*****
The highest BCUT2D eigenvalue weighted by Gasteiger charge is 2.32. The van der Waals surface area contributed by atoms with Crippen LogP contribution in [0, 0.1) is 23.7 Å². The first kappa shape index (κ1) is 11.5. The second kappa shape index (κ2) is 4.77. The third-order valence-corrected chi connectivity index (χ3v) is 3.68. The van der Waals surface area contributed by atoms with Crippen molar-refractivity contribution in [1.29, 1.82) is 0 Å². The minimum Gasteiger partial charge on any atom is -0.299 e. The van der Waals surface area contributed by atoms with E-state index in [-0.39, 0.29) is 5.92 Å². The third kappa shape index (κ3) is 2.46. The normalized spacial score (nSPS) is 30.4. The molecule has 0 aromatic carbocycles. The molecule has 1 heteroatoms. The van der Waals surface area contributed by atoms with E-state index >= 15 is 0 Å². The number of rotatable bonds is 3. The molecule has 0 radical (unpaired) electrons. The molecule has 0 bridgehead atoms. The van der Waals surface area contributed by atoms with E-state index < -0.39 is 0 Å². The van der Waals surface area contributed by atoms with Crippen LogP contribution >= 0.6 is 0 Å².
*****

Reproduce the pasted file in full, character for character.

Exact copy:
The highest BCUT2D eigenvalue weighted by Gasteiger charge is 2.32. The van der Waals surface area contributed by atoms with Crippen LogP contribution in [0, 0.1) is 23.7 Å². The first kappa shape index (κ1) is 11.5. The second kappa shape index (κ2) is 4.77. The third-order valence-corrected chi connectivity index (χ3v) is 3.68. The van der Waals surface area contributed by atoms with Crippen molar-refractivity contribution in [1.29, 1.82) is 0 Å². The minimum Gasteiger partial charge on any atom is -0.299 e. The van der Waals surface area contributed by atoms with E-state index in [-0.39, 0.29) is 5.92 Å². The third kappa shape index (κ3) is 2.46. The normalized spacial score (nSPS) is 30.4. The molecule has 0 aromatic carbocycles. The molecule has 1 heteroatoms. The van der Waals surface area contributed by atoms with E-state index >= 15 is 0 Å². The number of rotatable bonds is 3. The molecule has 0 radical (unpaired) electrons. The molecule has 0 bridgehead atoms. The van der Waals surface area contributed by atoms with E-state index < -0.39 is 0 Å². The van der Waals surface area contributed by atoms with Crippen LogP contribution >= 0.6 is 0 Å².